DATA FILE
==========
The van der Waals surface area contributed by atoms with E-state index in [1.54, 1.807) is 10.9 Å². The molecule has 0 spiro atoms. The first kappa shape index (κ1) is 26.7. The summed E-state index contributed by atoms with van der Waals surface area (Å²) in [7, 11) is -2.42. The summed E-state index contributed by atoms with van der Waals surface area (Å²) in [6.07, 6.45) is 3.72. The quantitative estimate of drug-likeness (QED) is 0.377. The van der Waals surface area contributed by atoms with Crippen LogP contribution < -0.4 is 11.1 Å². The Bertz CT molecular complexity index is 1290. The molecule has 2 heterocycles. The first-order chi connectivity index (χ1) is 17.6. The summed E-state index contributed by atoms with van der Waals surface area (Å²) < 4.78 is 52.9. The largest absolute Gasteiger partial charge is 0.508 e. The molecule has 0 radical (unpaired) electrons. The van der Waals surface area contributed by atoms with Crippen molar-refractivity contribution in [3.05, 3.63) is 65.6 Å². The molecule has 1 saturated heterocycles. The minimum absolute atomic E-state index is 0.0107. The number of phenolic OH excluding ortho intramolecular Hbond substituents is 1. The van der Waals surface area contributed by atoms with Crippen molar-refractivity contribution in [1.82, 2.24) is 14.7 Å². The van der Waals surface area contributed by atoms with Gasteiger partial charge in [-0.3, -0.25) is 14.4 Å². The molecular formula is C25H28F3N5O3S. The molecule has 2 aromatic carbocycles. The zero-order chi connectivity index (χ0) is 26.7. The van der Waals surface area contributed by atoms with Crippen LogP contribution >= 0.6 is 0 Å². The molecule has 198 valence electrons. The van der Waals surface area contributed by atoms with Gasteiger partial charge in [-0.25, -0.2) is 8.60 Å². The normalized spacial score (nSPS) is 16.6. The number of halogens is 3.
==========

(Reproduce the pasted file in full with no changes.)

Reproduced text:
The van der Waals surface area contributed by atoms with E-state index in [1.54, 1.807) is 10.9 Å². The molecule has 0 spiro atoms. The first kappa shape index (κ1) is 26.7. The summed E-state index contributed by atoms with van der Waals surface area (Å²) in [7, 11) is -2.42. The summed E-state index contributed by atoms with van der Waals surface area (Å²) in [6.07, 6.45) is 3.72. The quantitative estimate of drug-likeness (QED) is 0.377. The van der Waals surface area contributed by atoms with Crippen LogP contribution < -0.4 is 11.1 Å². The Bertz CT molecular complexity index is 1290. The molecule has 2 heterocycles. The first-order chi connectivity index (χ1) is 17.6. The summed E-state index contributed by atoms with van der Waals surface area (Å²) < 4.78 is 52.9. The largest absolute Gasteiger partial charge is 0.508 e. The molecule has 0 radical (unpaired) electrons. The van der Waals surface area contributed by atoms with Crippen molar-refractivity contribution in [3.05, 3.63) is 65.6 Å². The molecule has 1 saturated heterocycles. The minimum absolute atomic E-state index is 0.0107. The number of phenolic OH excluding ortho intramolecular Hbond substituents is 1. The van der Waals surface area contributed by atoms with Crippen molar-refractivity contribution in [1.82, 2.24) is 14.7 Å². The van der Waals surface area contributed by atoms with Gasteiger partial charge in [-0.3, -0.25) is 14.4 Å². The molecular formula is C25H28F3N5O3S. The molecule has 2 aromatic carbocycles. The zero-order chi connectivity index (χ0) is 26.7. The van der Waals surface area contributed by atoms with Crippen LogP contribution >= 0.6 is 0 Å². The molecule has 198 valence electrons. The van der Waals surface area contributed by atoms with Gasteiger partial charge in [-0.25, -0.2) is 8.60 Å². The normalized spacial score (nSPS) is 16.6. The number of halogens is 3.